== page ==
An excerpt from NOIPolls’ National Survey conducted in 2017 revealed that 62 per cent of Nigerians surveyed were of the opinion that the Nigerian media is independent, although a significant proportion (29 per cent) stated the media is not independent. This is worrisome especially as the nation is set to face general elections in February 2019 which is less than five months away and the role of the Nigerian media before, during and after the elections cannot be overemphasized. 

The Nigerian media is a critical stakeholder in the nation’s effort to advance the cause of democracy, which its sustainability is dependent on the credibility of electoral processes. Speaking at the 2018 All Nigerian Editor’s Conference (ANEC) held in Delta state on 10th October 2018, Mrs. Funke Egbemode, president of the Guild, stated that the media has a role to play in ensuring the sustainability of Nigeria’s democracy in view of the key role it plays in information dissemination and moulding of public opinion. She further stated that it is imperative that the media is properly positioned not only to understand the issues involved in organising a credible election but to advance a truly democratic culture in the manner it reports issues of politics and governance.

Furthermore, in terms of corruption in the media, the survey revealed that Nigerians believe the internet has the highest level of corruption in the Nigerian media space, followed by newspapers and television. While radio was considered the least corrupt, no media outlet, print or electronic, was designed to be completely free of corruption in the country.

When asked about perception on media independence, many Nigerians (62 percent) believed that the Nigerian media are independent, while a smaller but significant proportion of Nigerians (29 percent) disagreed as they do not believe the Nigerian media is truly independent.  In terms of gender, 63 percent and 61 percent of male and female respondents believed the Nigerian media is independent, while 30 percent and 28 percent of male and female respondents said no respectively.

When disaggregated by regions, some variations become obvious. While 49 percent of respondents from the North-Central considered the Nigerian media to be independent, it was 61 percent, 78 percent, 57 percent, 44 percent and 69 percent for the North-East, North-West, South-East, South-South and South-West respectively. The North-Central, North-East, South-East and South-South fell below the nationwide score of 62 percent, while only the South-West surpassed it.

The perception of the level of corruption among these media outlets was also tested among the respondents. Findings revealed that 45 percent of the respondents felt that corruption was low in Radio, compared to 31 percent who claimed the same for Newspapers, 34 percent in Television and 36 percent for Internet and Social Media. Another 36 percent of respondents considered corruption to be moderate in Radio, compared to 43 percent for Newspapers and Television and 31 percent for Internet and Social Media. On the other hand, 13 percent of respondents felt corruption was high in Radio, 19 percent in Newspapers, 17 percent in Television and 33 percent in Internet and Social Media. This implied that respondents believe the internet/Social Media to be the most corrupt in the Nigerian media, followed by Newspapers, then Television and Radio as the least corrupt. Yet, one fact obvious from the chart below is that no media outlet, print or electronic, was thought to be completely free of corruption in the country. It was only a matter of degree.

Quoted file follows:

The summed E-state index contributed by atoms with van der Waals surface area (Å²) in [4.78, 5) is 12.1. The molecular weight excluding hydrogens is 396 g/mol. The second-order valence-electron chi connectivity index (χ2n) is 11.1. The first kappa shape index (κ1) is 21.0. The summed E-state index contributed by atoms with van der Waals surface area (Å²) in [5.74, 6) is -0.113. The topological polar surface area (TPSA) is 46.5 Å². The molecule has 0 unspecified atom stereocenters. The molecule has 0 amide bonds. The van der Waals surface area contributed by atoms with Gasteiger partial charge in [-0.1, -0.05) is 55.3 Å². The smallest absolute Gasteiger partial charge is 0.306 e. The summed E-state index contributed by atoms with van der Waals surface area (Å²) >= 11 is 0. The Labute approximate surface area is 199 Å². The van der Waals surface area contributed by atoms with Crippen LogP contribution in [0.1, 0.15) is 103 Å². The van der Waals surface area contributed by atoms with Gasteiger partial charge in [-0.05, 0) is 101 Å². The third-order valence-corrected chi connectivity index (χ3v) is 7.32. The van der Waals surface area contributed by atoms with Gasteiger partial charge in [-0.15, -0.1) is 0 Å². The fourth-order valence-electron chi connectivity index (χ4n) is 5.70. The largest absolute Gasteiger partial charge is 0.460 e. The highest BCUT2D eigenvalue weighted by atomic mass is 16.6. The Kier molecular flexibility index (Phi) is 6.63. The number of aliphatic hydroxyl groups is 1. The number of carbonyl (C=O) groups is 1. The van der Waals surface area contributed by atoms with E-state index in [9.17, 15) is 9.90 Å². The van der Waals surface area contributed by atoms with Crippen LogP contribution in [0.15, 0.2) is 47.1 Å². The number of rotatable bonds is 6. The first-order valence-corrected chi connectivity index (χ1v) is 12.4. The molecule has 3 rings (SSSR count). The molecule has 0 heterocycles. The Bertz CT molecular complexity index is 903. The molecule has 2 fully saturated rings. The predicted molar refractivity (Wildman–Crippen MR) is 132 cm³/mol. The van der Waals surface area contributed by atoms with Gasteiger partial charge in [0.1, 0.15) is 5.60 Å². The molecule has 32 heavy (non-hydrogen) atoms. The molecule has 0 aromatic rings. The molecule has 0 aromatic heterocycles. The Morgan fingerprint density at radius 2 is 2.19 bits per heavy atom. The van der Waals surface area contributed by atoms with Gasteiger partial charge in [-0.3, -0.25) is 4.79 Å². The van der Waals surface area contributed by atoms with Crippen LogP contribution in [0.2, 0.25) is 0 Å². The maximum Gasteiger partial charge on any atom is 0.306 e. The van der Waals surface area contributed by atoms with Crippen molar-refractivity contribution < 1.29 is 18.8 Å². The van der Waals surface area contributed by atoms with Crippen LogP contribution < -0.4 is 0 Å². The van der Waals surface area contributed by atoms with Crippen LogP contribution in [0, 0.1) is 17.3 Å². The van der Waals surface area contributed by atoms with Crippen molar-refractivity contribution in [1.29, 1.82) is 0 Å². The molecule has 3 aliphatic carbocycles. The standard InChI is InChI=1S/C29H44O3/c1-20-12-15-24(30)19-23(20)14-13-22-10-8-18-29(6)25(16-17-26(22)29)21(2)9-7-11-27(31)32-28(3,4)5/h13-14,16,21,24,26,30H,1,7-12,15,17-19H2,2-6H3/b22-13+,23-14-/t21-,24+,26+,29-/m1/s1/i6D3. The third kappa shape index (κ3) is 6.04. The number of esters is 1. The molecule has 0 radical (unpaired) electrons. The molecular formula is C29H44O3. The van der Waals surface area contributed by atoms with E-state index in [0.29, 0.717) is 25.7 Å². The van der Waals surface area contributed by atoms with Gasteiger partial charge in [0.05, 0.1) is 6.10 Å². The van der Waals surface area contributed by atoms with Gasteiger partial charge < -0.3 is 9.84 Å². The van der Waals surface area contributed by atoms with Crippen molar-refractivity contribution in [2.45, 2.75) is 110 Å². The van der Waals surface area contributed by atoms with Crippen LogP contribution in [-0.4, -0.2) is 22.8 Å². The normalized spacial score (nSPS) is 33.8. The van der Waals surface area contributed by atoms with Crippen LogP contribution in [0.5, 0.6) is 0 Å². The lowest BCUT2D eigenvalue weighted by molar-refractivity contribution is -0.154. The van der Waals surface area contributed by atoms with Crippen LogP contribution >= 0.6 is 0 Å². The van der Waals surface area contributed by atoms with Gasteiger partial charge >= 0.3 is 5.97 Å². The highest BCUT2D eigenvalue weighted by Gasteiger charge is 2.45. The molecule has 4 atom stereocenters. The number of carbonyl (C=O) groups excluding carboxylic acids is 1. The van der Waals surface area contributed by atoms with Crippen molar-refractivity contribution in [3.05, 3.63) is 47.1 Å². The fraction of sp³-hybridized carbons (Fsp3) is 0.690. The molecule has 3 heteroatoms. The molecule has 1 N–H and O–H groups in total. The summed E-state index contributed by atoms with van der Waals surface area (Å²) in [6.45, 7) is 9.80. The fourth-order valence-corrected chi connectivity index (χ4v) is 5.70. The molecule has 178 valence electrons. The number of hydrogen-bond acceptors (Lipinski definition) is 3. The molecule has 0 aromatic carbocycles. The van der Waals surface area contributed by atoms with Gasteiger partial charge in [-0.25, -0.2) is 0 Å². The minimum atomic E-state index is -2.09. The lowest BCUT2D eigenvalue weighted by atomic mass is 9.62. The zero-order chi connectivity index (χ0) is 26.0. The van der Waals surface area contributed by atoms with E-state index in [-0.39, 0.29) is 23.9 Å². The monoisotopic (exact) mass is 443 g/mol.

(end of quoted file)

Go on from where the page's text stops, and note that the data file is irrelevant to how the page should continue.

In conclusion, the poll revealed that Nigerians had a relatively positive perception on the media as about 6 in 10 (62 percent) believed that the Nigerian media are independent while almost 3 in 10 (29 percent) thought otherwise. However, it is essential that the Nigerian media is perceived to be totally independent as they are major stakeholders in ensuring that Nigeria’s democracy is sustained through accurate information dissemination. In terms of corruption in the Nigerian media, a larger proportion generally perceived Radio (45percent) to have a low level of corruption, while the Internet and Social Media to have a higher level of corruption.

Finally, given that an independent media is important for democracy, there is need for transparency to be promoted across all the forms of media especially as the 2019 general elections draw closer. Corruption in the media sector can be curbed through the implementation of ethical frameworks for media institutions to enhance professional standards. Additionally, Media outlets should ensure their staff and journalists uphold ethics and integrity, through set codes of conduct, train staff consistently on approved behavioural patterns, constantly ensure such patterns are strictly adhered to and ensuring adequate stiff punishment is meted out to erring journalists.